Race and Allocation of Kidneys for Transplantation

Andrea Hassol, MSPH
JAMA. 1994;271(4):269-270. doi:10.1001/jama.1994.03510280031016.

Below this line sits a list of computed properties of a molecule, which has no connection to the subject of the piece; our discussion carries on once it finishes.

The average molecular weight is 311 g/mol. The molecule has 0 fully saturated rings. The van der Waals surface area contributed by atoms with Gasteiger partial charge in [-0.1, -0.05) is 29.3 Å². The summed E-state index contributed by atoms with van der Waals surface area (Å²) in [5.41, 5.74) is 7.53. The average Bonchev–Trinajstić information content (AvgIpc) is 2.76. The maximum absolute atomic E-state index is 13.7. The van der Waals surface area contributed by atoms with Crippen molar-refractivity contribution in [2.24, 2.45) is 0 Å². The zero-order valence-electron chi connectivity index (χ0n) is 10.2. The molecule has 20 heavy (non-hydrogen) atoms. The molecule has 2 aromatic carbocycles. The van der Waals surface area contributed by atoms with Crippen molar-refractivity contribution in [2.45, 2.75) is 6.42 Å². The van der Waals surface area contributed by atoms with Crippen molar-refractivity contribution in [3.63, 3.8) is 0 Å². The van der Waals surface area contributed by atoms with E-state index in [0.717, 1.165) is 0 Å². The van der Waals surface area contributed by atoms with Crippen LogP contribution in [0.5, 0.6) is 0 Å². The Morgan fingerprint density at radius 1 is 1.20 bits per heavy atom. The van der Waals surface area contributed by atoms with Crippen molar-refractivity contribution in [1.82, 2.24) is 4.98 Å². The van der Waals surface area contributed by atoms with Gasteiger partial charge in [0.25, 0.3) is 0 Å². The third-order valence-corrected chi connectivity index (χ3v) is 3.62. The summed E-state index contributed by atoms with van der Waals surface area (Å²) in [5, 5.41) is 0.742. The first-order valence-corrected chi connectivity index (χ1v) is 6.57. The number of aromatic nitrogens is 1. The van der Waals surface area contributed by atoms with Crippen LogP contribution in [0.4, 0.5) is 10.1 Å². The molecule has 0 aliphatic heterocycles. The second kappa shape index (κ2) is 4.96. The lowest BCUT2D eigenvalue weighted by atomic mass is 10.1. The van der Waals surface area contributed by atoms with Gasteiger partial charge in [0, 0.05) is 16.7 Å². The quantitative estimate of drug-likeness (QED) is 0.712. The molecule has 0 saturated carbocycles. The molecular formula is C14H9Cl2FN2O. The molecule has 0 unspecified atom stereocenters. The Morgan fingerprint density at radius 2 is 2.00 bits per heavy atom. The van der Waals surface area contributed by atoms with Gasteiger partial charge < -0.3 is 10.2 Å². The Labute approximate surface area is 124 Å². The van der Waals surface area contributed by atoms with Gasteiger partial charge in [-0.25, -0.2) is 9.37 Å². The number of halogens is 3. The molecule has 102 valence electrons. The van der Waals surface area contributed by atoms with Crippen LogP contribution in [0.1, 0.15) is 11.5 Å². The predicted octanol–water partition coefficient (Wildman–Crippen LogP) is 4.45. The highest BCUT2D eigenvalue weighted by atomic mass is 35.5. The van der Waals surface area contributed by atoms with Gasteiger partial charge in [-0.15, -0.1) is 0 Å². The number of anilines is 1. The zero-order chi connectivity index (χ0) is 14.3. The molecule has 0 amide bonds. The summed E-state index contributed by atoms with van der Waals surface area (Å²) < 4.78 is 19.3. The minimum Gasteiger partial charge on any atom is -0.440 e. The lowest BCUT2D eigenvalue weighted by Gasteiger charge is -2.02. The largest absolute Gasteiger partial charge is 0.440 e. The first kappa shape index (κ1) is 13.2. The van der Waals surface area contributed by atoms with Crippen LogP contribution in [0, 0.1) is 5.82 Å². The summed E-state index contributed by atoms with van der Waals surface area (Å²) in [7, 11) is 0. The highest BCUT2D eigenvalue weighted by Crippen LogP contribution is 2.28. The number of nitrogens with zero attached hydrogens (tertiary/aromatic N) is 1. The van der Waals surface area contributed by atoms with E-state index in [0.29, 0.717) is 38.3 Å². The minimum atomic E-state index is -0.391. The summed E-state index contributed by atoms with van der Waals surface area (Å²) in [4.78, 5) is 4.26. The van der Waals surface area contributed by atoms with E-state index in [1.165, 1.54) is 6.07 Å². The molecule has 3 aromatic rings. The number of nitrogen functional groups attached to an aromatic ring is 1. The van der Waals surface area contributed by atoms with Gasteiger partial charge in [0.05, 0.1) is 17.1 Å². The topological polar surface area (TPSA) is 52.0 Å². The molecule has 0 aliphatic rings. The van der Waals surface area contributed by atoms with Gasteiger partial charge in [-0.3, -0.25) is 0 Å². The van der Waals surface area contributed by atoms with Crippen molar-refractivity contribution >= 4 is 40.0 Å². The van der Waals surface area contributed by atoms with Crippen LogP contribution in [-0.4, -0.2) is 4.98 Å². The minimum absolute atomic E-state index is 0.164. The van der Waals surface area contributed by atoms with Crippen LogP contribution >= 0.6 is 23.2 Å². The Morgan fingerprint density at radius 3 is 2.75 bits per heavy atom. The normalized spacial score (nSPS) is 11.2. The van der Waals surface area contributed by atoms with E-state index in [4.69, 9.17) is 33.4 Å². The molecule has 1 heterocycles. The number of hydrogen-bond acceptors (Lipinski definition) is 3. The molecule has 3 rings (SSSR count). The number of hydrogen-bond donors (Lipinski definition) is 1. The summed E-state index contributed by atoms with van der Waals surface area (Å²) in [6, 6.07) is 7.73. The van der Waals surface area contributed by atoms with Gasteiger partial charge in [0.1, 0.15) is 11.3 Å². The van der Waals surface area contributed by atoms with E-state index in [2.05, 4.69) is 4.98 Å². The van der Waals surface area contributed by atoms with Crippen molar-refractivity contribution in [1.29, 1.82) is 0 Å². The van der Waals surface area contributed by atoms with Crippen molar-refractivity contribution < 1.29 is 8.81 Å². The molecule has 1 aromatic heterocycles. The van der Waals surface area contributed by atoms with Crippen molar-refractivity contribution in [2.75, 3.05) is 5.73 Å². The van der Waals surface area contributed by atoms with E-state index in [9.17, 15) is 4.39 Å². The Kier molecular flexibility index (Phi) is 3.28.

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To the Editor.  —As Gaston et al1 point out, the hierarchical system favoring HLA matching disadvantages black renal transplant candidates. The impact of mandatory sharing of phenotypically identical kidneys is often underestimated. According to United Network for Organ Sharing (UNOS) policy, all such kidneys must be "paid back" with a kidney from the next suitable donor of the same blood type. Thus, not only is a kidney shared for a white patient (more than 90% of shared "unmismatched" kidneys are used for white patients2), it is being paid back with a kidney also more likely to be used for a white recipient. As the Table demonstrates, the races have markedly different blood-type profiles (kidneys from type O donors are used for type O recipients).The payback policy focuses on distribution of organs among transplant centers, not among patients. Public Law 99-509 (1986) requires UNOS to acquire and allocate


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